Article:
In the 400 final Watts was away well, but down the backstretch he saw Lewis running beautifully three lanes outside. Watts thereupon moved so hard going into the second turn that he reached the stretch with a five-meter lead. He clearly tightened but kept his lead and won in 43.50, another Olympic record and the second-fastest 400 ever run. Lewis was second in 44.21. Later, Watts would burn the second leg of the 4 X 400-meter relay in 43.1, the fastest 400 leg ever, for his second gold and a share of the world record in that relay. "Quincy is Jim Bush's first Olympic 400-meter champion," Smith said after the race. "I was supposed to be, 20 years ago. It's nice to help out."
A day later, before the 400-hurdles final, Smith had Young do such a tough warmup on the practice track that several coaches who were watching decided that Young would be too tired to run a decent final. "Ten minutes before the race," Young says, "my nervous energy was gone." It had been replaced by cool resolve. Young was untroubled until he was in the blocks. "Then in my head, I heard a faint, '1988, 1988....' I thought, 'No, 1992, 1992....' I cleared it out."
Which describes, exactly, what he did in the race. "I knew I was running," he says, "but I don't remember touching the ground. Between the sixth and seventh hurdles I'd made up all the staggers. I switched perfectly from 12 to 13 steps. Usually I am tired there, but I wasn't. Usually I am concerned about where the others are, but I wasn't. I was alone. Then I hit the last hurdle."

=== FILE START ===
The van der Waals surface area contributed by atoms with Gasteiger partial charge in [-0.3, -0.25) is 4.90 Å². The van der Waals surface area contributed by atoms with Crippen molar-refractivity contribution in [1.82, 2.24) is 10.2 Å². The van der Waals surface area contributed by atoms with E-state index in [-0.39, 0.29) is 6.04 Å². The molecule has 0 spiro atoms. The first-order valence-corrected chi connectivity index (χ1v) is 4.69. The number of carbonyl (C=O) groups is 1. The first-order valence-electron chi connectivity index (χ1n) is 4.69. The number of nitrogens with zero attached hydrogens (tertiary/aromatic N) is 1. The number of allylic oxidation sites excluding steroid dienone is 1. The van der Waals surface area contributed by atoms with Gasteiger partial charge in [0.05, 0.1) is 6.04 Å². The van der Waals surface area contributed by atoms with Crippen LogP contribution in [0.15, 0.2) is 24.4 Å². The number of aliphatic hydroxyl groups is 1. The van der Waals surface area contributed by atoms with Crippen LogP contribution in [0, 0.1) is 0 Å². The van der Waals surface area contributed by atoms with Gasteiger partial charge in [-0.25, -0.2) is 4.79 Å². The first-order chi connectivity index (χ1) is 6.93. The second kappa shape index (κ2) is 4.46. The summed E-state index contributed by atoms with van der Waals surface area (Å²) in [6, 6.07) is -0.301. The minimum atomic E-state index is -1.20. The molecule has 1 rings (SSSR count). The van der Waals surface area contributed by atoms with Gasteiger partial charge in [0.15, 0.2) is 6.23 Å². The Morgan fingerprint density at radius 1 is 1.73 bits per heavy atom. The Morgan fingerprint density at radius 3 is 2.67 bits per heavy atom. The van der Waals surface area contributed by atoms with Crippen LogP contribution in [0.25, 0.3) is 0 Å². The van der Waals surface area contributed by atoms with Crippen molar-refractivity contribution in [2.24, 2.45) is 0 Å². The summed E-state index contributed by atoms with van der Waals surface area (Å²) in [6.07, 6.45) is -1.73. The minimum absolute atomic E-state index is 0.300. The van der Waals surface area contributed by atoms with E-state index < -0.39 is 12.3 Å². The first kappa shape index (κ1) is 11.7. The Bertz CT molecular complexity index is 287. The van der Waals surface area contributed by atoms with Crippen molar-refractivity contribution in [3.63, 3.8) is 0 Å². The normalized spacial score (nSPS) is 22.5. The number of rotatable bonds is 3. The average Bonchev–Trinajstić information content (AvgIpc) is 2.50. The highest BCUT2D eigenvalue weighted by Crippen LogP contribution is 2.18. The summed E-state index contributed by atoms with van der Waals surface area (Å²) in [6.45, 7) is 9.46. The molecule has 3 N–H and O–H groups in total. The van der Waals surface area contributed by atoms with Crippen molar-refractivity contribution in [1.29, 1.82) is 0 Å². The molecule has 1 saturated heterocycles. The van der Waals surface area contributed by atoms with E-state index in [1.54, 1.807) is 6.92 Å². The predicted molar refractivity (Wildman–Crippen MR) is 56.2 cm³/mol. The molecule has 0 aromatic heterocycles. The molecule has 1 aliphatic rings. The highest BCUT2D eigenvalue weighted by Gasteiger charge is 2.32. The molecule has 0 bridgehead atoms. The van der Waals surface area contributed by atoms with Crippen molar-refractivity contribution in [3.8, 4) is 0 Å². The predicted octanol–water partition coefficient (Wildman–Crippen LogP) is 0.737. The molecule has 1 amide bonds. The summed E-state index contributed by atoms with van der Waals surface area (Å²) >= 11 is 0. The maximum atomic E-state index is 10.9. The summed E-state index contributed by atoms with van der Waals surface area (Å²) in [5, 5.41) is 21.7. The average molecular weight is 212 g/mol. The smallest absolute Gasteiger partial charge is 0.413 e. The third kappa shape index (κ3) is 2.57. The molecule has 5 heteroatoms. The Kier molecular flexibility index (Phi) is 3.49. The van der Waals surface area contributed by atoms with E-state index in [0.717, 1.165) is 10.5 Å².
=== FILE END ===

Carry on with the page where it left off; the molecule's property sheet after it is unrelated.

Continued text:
But Young came over it with his momentum intact and broke into a smile. He drove on, raising an arm in victory with six meters to go. "I only knew I won, and then in the corner of the big screen I saw a little 46.78, and I said, 'Getouttahere!' "
Young had shattered Moses' record by .24 of a second, and the knowledge made him the most frolicsome of Barcelona's victors, at one point lying down on the track and kicking his legs in the air like a puppy.
"I thought I'd experienced the ultimate in 1988, when Steve won," says Smith, "but having Quincy win on my 42nd birthday and Kevin win and break the 47 barrier the next day, it was...well, after all the pains, and the taking of pains, finally, rapture."
Both Watts and Young wanted to pull Smith out of the stands to take their victory laps with them. On neither occasion would he go. "It wasn't my place," he says. "I know, as an athlete, that it is sacred ground out there. Only athletes."
Instead, in the cacophony of celebration, and later, as Young and Watts were rewarded with contracts and racing fees that have made them very comfortable young men, Smith controlled his breathing and meditated.
"I ask myself," he says now, "What is the lesson? The long lesson from Munich to Barcelona? I think it is that what I do, having my say in someone's head while he's running or while he's arranging his life, can't work unless I'm well received. People ask me to describe how I coach, to set down a system, and I can't. Coaching the way I do it is indefinable, except as a mutual act of trust."